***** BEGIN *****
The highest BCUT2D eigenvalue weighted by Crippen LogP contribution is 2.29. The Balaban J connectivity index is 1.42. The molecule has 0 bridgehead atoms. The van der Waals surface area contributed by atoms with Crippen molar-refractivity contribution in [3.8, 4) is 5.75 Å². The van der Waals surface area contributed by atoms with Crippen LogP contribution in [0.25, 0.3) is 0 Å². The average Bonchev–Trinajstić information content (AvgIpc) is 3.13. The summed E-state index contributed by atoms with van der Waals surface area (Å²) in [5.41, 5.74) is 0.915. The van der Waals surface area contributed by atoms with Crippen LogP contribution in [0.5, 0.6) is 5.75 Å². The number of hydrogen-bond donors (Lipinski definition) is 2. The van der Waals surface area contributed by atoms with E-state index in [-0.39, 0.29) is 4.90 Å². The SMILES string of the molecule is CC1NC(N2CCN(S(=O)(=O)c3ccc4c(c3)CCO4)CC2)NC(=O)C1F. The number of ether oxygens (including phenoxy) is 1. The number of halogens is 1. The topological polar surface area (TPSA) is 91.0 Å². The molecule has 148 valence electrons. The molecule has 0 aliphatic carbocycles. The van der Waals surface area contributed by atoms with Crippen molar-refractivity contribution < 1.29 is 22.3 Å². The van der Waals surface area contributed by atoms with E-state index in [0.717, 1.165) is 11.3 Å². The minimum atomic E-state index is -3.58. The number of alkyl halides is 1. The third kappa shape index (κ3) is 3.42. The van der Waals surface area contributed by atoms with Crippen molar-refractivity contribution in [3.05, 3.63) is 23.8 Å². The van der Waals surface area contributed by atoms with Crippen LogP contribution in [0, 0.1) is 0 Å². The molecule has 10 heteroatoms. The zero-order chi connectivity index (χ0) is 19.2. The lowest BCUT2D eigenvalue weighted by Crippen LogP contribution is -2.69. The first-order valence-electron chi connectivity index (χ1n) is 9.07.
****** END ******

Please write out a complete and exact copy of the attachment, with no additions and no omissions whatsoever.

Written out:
The highest BCUT2D eigenvalue weighted by Crippen LogP contribution is 2.29. The Balaban J connectivity index is 1.42. The molecule has 0 bridgehead atoms. The van der Waals surface area contributed by atoms with Crippen molar-refractivity contribution in [3.8, 4) is 5.75 Å². The van der Waals surface area contributed by atoms with Crippen LogP contribution in [0.25, 0.3) is 0 Å². The average Bonchev–Trinajstić information content (AvgIpc) is 3.13. The summed E-state index contributed by atoms with van der Waals surface area (Å²) in [5.41, 5.74) is 0.915. The van der Waals surface area contributed by atoms with Crippen LogP contribution in [0.5, 0.6) is 5.75 Å². The number of hydrogen-bond donors (Lipinski definition) is 2. The van der Waals surface area contributed by atoms with E-state index in [-0.39, 0.29) is 4.90 Å². The SMILES string of the molecule is CC1NC(N2CCN(S(=O)(=O)c3ccc4c(c3)CCO4)CC2)NC(=O)C1F. The number of ether oxygens (including phenoxy) is 1. The number of halogens is 1. The topological polar surface area (TPSA) is 91.0 Å². The molecule has 148 valence electrons. The molecule has 0 aliphatic carbocycles. The van der Waals surface area contributed by atoms with Crippen molar-refractivity contribution < 1.29 is 22.3 Å². The van der Waals surface area contributed by atoms with E-state index in [0.717, 1.165) is 11.3 Å². The minimum atomic E-state index is -3.58. The number of alkyl halides is 1. The third kappa shape index (κ3) is 3.42. The van der Waals surface area contributed by atoms with Crippen molar-refractivity contribution in [3.05, 3.63) is 23.8 Å². The van der Waals surface area contributed by atoms with Crippen LogP contribution in [0, 0.1) is 0 Å². The molecule has 10 heteroatoms. The zero-order chi connectivity index (χ0) is 19.2. The lowest BCUT2D eigenvalue weighted by Crippen LogP contribution is -2.69. The first-order valence-electron chi connectivity index (χ1n) is 9.07.